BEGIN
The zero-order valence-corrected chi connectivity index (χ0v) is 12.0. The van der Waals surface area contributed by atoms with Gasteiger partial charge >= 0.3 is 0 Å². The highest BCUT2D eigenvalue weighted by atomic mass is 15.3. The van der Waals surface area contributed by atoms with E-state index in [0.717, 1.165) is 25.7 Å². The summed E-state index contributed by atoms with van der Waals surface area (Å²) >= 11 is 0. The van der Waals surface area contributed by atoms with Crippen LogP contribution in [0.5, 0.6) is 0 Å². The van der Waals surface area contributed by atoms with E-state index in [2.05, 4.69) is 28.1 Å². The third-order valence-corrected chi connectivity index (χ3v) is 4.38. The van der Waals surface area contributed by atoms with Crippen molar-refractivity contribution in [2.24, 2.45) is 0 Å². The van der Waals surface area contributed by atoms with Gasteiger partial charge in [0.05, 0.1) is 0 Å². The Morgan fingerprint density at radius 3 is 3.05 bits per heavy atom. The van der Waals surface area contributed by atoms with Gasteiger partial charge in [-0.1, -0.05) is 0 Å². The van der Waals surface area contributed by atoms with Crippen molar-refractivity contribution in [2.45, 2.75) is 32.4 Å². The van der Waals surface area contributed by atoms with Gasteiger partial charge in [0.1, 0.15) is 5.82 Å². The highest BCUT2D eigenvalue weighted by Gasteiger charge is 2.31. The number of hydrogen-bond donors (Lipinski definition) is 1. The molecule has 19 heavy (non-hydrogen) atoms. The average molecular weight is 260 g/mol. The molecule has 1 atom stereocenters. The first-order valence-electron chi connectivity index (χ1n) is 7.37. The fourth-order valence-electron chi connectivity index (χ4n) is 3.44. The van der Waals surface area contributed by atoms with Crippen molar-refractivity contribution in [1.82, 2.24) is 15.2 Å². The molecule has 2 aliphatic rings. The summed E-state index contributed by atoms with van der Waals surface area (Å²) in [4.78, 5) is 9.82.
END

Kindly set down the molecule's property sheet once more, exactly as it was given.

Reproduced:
The zero-order valence-corrected chi connectivity index (χ0v) is 12.0. The van der Waals surface area contributed by atoms with Gasteiger partial charge >= 0.3 is 0 Å². The highest BCUT2D eigenvalue weighted by atomic mass is 15.3. The van der Waals surface area contributed by atoms with E-state index in [0.717, 1.165) is 25.7 Å². The summed E-state index contributed by atoms with van der Waals surface area (Å²) >= 11 is 0. The van der Waals surface area contributed by atoms with Crippen LogP contribution in [0.5, 0.6) is 0 Å². The van der Waals surface area contributed by atoms with E-state index in [2.05, 4.69) is 28.1 Å². The third-order valence-corrected chi connectivity index (χ3v) is 4.38. The van der Waals surface area contributed by atoms with Crippen molar-refractivity contribution in [2.24, 2.45) is 0 Å². The van der Waals surface area contributed by atoms with Gasteiger partial charge in [0.05, 0.1) is 0 Å². The Morgan fingerprint density at radius 3 is 3.05 bits per heavy atom. The van der Waals surface area contributed by atoms with Gasteiger partial charge in [-0.1, -0.05) is 0 Å². The van der Waals surface area contributed by atoms with Crippen molar-refractivity contribution in [2.45, 2.75) is 32.4 Å². The van der Waals surface area contributed by atoms with Gasteiger partial charge in [0.1, 0.15) is 5.82 Å². The highest BCUT2D eigenvalue weighted by Gasteiger charge is 2.31. The number of hydrogen-bond donors (Lipinski definition) is 1. The molecule has 19 heavy (non-hydrogen) atoms. The average molecular weight is 260 g/mol. The molecule has 1 atom stereocenters. The first-order valence-electron chi connectivity index (χ1n) is 7.37. The fourth-order valence-electron chi connectivity index (χ4n) is 3.44. The van der Waals surface area contributed by atoms with Crippen molar-refractivity contribution in [1.82, 2.24) is 15.2 Å². The molecule has 2 aliphatic rings. The summed E-state index contributed by atoms with van der Waals surface area (Å²) in [4.78, 5) is 9.82.